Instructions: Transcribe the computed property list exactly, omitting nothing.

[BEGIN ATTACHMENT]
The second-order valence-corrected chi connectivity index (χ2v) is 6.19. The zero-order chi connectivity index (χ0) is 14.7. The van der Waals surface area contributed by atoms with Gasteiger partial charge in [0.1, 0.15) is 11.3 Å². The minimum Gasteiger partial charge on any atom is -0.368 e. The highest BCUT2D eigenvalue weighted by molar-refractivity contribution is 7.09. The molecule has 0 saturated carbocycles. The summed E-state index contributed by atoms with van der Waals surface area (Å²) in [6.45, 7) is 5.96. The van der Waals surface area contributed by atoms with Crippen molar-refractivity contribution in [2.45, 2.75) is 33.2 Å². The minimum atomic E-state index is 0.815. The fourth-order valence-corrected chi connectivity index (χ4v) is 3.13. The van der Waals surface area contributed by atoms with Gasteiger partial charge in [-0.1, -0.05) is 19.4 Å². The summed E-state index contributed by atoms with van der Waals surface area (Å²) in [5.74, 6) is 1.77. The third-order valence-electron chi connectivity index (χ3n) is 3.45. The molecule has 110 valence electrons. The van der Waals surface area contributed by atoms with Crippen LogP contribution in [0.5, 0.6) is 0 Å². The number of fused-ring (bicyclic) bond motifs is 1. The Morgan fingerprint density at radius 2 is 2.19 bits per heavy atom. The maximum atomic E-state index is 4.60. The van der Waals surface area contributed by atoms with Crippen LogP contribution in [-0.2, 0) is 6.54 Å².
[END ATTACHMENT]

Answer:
The second-order valence-corrected chi connectivity index (χ2v) is 6.19. The zero-order chi connectivity index (χ0) is 14.7. The van der Waals surface area contributed by atoms with Gasteiger partial charge in [0.1, 0.15) is 11.3 Å². The minimum Gasteiger partial charge on any atom is -0.368 e. The highest BCUT2D eigenvalue weighted by molar-refractivity contribution is 7.09. The molecule has 0 saturated carbocycles. The summed E-state index contributed by atoms with van der Waals surface area (Å²) in [6.45, 7) is 5.96. The van der Waals surface area contributed by atoms with Crippen molar-refractivity contribution in [2.45, 2.75) is 33.2 Å². The minimum atomic E-state index is 0.815. The fourth-order valence-corrected chi connectivity index (χ4v) is 3.13. The van der Waals surface area contributed by atoms with Gasteiger partial charge in [-0.1, -0.05) is 19.4 Å². The summed E-state index contributed by atoms with van der Waals surface area (Å²) in [5.74, 6) is 1.77. The third-order valence-electron chi connectivity index (χ3n) is 3.45. The molecule has 110 valence electrons. The van der Waals surface area contributed by atoms with Crippen LogP contribution in [0.5, 0.6) is 0 Å². The number of fused-ring (bicyclic) bond motifs is 1. The Morgan fingerprint density at radius 2 is 2.19 bits per heavy atom. The maximum atomic E-state index is 4.60. The van der Waals surface area contributed by atoms with Crippen LogP contribution in [-0.2, 0) is 6.54 Å².